Self-presentational features in childhood social anxiety

Banerjee, Robin and Watling, Dawn (2010) Self-presentational features in childhood social anxiety. Journal of Anxiety Disorders, 24 (1). pp. 34-41. ISSN 0887-6185

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Theoretical and clinical models of social anxiety highlight links with self-presentational concerns and behavior, but little is known about these features in early development. In the present investigation, a nonclinical sample of 196 children aged 89 years completed self-report measures of social anxiety, depressive symptoms, and usage of self-presentational tactics, as well as a self-description task measuring the capacity to differentiate between audiences known to have different preferences. After controlling for concurrent depressive symptoms, social anxiety was associated with increased usage of self-presentational tactics, but also with poorer scores on the audience differentiation task. A follow-up assessment of groups identified as highly socially anxious or non-socially anxious showed that these patterns were durable over 12 months. Directions for future research on the social developmental trajectory of children with social anxiety are suggested.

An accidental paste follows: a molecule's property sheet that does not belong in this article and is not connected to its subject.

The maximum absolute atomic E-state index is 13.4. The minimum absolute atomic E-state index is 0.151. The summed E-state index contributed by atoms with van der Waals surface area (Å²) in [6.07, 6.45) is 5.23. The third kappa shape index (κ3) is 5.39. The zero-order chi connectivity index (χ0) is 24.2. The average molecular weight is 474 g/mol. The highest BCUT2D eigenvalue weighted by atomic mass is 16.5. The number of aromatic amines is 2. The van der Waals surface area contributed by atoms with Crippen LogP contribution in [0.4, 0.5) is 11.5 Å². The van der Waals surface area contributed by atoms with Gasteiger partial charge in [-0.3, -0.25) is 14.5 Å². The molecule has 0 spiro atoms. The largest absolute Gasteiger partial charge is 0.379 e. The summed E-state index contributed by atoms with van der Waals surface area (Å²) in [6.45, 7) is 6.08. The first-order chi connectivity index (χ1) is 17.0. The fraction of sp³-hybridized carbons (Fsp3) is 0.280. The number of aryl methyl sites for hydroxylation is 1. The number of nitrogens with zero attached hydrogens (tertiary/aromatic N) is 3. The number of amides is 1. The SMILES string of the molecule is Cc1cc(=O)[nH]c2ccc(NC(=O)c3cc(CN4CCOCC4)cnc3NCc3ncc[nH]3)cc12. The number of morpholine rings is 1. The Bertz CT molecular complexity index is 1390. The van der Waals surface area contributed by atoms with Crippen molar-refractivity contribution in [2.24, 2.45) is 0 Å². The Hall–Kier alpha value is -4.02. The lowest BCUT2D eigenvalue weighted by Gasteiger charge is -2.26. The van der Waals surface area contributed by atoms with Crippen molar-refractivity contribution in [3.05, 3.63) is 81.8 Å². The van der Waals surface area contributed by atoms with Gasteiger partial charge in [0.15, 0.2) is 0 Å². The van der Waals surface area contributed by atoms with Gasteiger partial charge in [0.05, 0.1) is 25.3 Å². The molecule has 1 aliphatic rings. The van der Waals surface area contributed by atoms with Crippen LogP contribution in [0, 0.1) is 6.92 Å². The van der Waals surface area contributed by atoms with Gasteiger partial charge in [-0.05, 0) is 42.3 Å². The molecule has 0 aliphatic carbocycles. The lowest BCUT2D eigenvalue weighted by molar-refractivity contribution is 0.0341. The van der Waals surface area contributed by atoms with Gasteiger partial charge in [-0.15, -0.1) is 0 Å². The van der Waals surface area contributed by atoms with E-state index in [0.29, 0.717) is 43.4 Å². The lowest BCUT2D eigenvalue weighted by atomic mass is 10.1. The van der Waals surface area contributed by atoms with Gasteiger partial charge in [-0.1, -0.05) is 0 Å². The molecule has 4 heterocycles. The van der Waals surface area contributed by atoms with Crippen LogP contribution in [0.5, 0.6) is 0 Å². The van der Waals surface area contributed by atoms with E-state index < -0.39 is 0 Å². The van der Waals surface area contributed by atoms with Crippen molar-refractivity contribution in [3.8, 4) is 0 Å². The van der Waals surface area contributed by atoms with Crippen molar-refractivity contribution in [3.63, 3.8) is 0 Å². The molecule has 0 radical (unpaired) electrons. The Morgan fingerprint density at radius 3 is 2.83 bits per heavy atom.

Item Type: Article
Schools and Departments: School of Psychology > Psychology
Depositing User: Robin Banerjee
Date Deposited: 06 Feb 2012 15:50
Last Modified: 19 Mar 2012 09:54
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